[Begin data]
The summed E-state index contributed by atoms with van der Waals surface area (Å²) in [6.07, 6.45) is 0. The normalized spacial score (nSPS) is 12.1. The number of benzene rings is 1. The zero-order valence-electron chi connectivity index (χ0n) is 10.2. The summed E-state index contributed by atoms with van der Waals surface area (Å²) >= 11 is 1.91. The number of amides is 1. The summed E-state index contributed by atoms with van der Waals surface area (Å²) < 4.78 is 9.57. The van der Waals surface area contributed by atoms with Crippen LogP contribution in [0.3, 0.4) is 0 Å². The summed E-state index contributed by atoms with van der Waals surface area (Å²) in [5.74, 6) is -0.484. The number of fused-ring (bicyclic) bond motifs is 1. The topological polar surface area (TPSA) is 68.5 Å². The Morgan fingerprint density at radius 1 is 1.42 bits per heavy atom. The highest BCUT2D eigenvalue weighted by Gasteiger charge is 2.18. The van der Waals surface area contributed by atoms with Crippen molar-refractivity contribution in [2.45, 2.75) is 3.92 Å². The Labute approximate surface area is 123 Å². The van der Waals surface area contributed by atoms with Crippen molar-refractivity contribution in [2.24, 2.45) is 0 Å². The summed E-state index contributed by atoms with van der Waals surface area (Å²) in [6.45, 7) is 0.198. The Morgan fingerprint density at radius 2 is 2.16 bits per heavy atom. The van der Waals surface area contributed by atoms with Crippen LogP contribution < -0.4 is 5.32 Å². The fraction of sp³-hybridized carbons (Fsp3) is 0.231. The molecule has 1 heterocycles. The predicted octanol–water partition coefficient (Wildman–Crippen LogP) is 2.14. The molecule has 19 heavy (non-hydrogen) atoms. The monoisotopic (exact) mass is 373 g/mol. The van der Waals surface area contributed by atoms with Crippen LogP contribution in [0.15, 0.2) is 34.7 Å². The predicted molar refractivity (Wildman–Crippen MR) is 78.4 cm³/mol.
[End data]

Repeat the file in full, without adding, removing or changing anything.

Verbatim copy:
The summed E-state index contributed by atoms with van der Waals surface area (Å²) in [6.07, 6.45) is 0. The normalized spacial score (nSPS) is 12.1. The number of benzene rings is 1. The zero-order valence-electron chi connectivity index (χ0n) is 10.2. The summed E-state index contributed by atoms with van der Waals surface area (Å²) >= 11 is 1.91. The number of amides is 1. The summed E-state index contributed by atoms with van der Waals surface area (Å²) < 4.78 is 9.57. The van der Waals surface area contributed by atoms with Crippen LogP contribution in [0.3, 0.4) is 0 Å². The summed E-state index contributed by atoms with van der Waals surface area (Å²) in [5.74, 6) is -0.484. The number of fused-ring (bicyclic) bond motifs is 1. The topological polar surface area (TPSA) is 68.5 Å². The Morgan fingerprint density at radius 1 is 1.42 bits per heavy atom. The highest BCUT2D eigenvalue weighted by Gasteiger charge is 2.18. The van der Waals surface area contributed by atoms with Crippen molar-refractivity contribution in [2.45, 2.75) is 3.92 Å². The Labute approximate surface area is 123 Å². The van der Waals surface area contributed by atoms with Crippen molar-refractivity contribution in [2.24, 2.45) is 0 Å². The summed E-state index contributed by atoms with van der Waals surface area (Å²) in [6.45, 7) is 0.198. The Morgan fingerprint density at radius 2 is 2.16 bits per heavy atom. The van der Waals surface area contributed by atoms with Crippen LogP contribution < -0.4 is 5.32 Å². The fraction of sp³-hybridized carbons (Fsp3) is 0.231. The molecule has 1 heterocycles. The predicted octanol–water partition coefficient (Wildman–Crippen LogP) is 2.14. The molecule has 19 heavy (non-hydrogen) atoms. The monoisotopic (exact) mass is 373 g/mol. The van der Waals surface area contributed by atoms with Crippen LogP contribution in [0.15, 0.2) is 34.7 Å². The predicted molar refractivity (Wildman–Crippen MR) is 78.4 cm³/mol.